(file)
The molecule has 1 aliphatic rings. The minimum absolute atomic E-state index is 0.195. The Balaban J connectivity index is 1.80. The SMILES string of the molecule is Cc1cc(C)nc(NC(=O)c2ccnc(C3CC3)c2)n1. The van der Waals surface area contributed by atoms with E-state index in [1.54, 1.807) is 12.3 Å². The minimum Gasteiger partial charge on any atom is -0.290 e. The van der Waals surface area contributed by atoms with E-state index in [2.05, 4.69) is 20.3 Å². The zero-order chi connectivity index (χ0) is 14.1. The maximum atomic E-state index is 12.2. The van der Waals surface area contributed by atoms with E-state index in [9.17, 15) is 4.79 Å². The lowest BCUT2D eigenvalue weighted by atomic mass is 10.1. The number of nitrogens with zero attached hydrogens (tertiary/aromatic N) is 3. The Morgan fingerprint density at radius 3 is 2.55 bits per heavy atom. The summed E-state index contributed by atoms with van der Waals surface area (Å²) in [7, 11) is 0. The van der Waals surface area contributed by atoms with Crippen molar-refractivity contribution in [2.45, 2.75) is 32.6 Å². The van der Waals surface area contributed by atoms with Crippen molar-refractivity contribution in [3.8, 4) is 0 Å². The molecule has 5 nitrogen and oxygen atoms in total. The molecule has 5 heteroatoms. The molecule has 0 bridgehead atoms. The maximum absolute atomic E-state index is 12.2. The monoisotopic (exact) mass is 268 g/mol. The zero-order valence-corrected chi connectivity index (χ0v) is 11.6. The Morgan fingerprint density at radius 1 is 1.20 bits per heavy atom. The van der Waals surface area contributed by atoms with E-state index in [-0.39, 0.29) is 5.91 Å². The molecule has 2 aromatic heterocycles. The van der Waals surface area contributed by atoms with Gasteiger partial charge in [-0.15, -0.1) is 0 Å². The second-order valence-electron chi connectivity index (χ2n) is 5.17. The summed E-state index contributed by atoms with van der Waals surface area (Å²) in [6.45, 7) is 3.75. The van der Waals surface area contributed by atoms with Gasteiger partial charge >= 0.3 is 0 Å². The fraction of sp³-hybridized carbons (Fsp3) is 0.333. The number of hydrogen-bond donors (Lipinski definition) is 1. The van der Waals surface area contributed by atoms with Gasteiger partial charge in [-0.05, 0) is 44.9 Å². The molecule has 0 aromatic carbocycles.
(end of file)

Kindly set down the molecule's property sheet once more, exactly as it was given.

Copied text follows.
The molecule has 1 aliphatic rings. The minimum absolute atomic E-state index is 0.195. The Balaban J connectivity index is 1.80. The SMILES string of the molecule is Cc1cc(C)nc(NC(=O)c2ccnc(C3CC3)c2)n1. The van der Waals surface area contributed by atoms with E-state index in [1.54, 1.807) is 12.3 Å². The minimum Gasteiger partial charge on any atom is -0.290 e. The van der Waals surface area contributed by atoms with E-state index in [2.05, 4.69) is 20.3 Å². The zero-order chi connectivity index (χ0) is 14.1. The maximum atomic E-state index is 12.2. The van der Waals surface area contributed by atoms with E-state index in [9.17, 15) is 4.79 Å². The lowest BCUT2D eigenvalue weighted by atomic mass is 10.1. The number of nitrogens with zero attached hydrogens (tertiary/aromatic N) is 3. The Morgan fingerprint density at radius 3 is 2.55 bits per heavy atom. The summed E-state index contributed by atoms with van der Waals surface area (Å²) in [7, 11) is 0. The van der Waals surface area contributed by atoms with Crippen molar-refractivity contribution in [2.45, 2.75) is 32.6 Å². The van der Waals surface area contributed by atoms with Crippen molar-refractivity contribution in [3.8, 4) is 0 Å². The molecule has 5 nitrogen and oxygen atoms in total. The molecule has 5 heteroatoms. The molecule has 0 bridgehead atoms. The maximum absolute atomic E-state index is 12.2. The monoisotopic (exact) mass is 268 g/mol. The zero-order valence-corrected chi connectivity index (χ0v) is 11.6. The Morgan fingerprint density at radius 1 is 1.20 bits per heavy atom. The van der Waals surface area contributed by atoms with E-state index in [-0.39, 0.29) is 5.91 Å². The molecule has 2 aromatic heterocycles. The van der Waals surface area contributed by atoms with Gasteiger partial charge in [-0.15, -0.1) is 0 Å². The second-order valence-electron chi connectivity index (χ2n) is 5.17. The summed E-state index contributed by atoms with van der Waals surface area (Å²) in [6.45, 7) is 3.75. The van der Waals surface area contributed by atoms with Gasteiger partial charge >= 0.3 is 0 Å². The fraction of sp³-hybridized carbons (Fsp3) is 0.333. The number of hydrogen-bond donors (Lipinski definition) is 1. The van der Waals surface area contributed by atoms with Gasteiger partial charge in [-0.05, 0) is 44.9 Å². The molecule has 0 aromatic carbocycles.